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V. A. Aseev, V. V. Golubkov, A. V. Klementeva, E. V. Kolobkova, and N. V. Nikonorov, “Spectral luminescence properties of transparent lead fluoride nanoglassceramics doped with erbium ions,” Opt. Spectrosc. 106(5), 691–696 (2009).
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S. Jiang, T. Luo, B. Hwang, F. Smekatala, K. Seneschal, J. Lucas, and N. Peyghambarian, “Er3+-doped phosphate glasses for fiber amplifiers with high gain per unit length,” J. Non-Cryst. Solids 263-264, 364–368 (2000).
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S. Jiang, T. Luo, B. Hwang, F. Smekatala, K. Seneschal, J. Lucas, and N. Peyghambarian, “Er3+-doped phosphate glasses for fiber amplifiers with high gain per unit length,” J. Non-Cryst. Solids 263-264, 364–368 (2000).
[Crossref]

S. Jiang, T. Luo, B.-C. Hwang, G. Nunzi-Conti, M. Myers, D. Rhonehouse, S. Honkanen, and N. Peyghambarian, “New Er3+-doped phosphate glass for ion-exchanged waveguide amplifiers,” Opt. Eng. 37(12), 3282–3286 (1998).
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J. Fan, S. Chen, X. Yuan, Y. Jiang, L. Pan, B. Jiang, X. Mao, R. Li, X. Jiang, L. Zhang, and J. Ballato, “Recrystallization of Er3+:CaF2 in Transparent Fluorophosphate Glass-Ceramics with the Co-Firing Method,” J. Am. Ceram. Soc. 99(9), 2971–2976 (2016).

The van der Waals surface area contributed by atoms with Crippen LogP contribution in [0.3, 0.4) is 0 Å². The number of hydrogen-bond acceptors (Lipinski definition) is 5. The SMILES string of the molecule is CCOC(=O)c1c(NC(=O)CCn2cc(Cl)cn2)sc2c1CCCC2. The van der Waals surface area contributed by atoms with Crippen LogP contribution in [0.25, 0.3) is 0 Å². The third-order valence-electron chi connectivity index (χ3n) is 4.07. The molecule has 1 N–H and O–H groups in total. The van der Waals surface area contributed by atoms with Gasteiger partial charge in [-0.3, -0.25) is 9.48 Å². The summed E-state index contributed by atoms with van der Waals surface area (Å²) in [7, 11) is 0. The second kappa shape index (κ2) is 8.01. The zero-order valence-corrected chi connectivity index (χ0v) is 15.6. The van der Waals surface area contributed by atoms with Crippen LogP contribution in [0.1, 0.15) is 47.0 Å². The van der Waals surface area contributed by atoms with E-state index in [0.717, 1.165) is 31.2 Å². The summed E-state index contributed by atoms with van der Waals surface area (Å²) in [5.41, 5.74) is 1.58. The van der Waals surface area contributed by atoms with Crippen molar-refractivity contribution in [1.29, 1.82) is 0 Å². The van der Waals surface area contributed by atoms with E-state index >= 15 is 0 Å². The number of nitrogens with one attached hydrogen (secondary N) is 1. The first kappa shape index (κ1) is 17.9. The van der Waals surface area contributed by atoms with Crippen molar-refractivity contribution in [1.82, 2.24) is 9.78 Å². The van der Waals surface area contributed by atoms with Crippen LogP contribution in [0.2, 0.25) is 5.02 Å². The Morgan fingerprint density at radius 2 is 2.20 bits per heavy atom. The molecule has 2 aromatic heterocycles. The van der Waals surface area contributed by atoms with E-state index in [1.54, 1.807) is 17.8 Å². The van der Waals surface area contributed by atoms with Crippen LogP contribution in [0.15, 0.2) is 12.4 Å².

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V. K. Tikhomirov, V. D. Rodriguez, J. Méndez-Ramos, P. Núñez, and A. B. Seddon, “Comparative spectroscopy of (ErF3)(PbF2) alloys and Er3+-doped oxyfluoride glass-ceramics,” Opt. Mater. (Amsterdam, Neth.) 27(3), 543–547 (2004).
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V. A. Aseev, P. A. Burdaev, E. V. Kolobkova, and N. V. Nikonorov, “Fluorophosphate nanostructured glass ceramics activated by erbium ions,” Glass Phys. Chem. 39(2), 174–181 (2013).
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V. A. Aseev, E. V. Kolobkova, K. S. Moskaleva, Y. A. Nekrasova, N. V. Nikonorov, and R. K. Nuryev, “Luminescent properties of ytterbium-erbium nanostructured lead fluoride silicate glass-ceramics at low temperatures,” Opt. Spectrosc. 114(5), 751–755 (2013).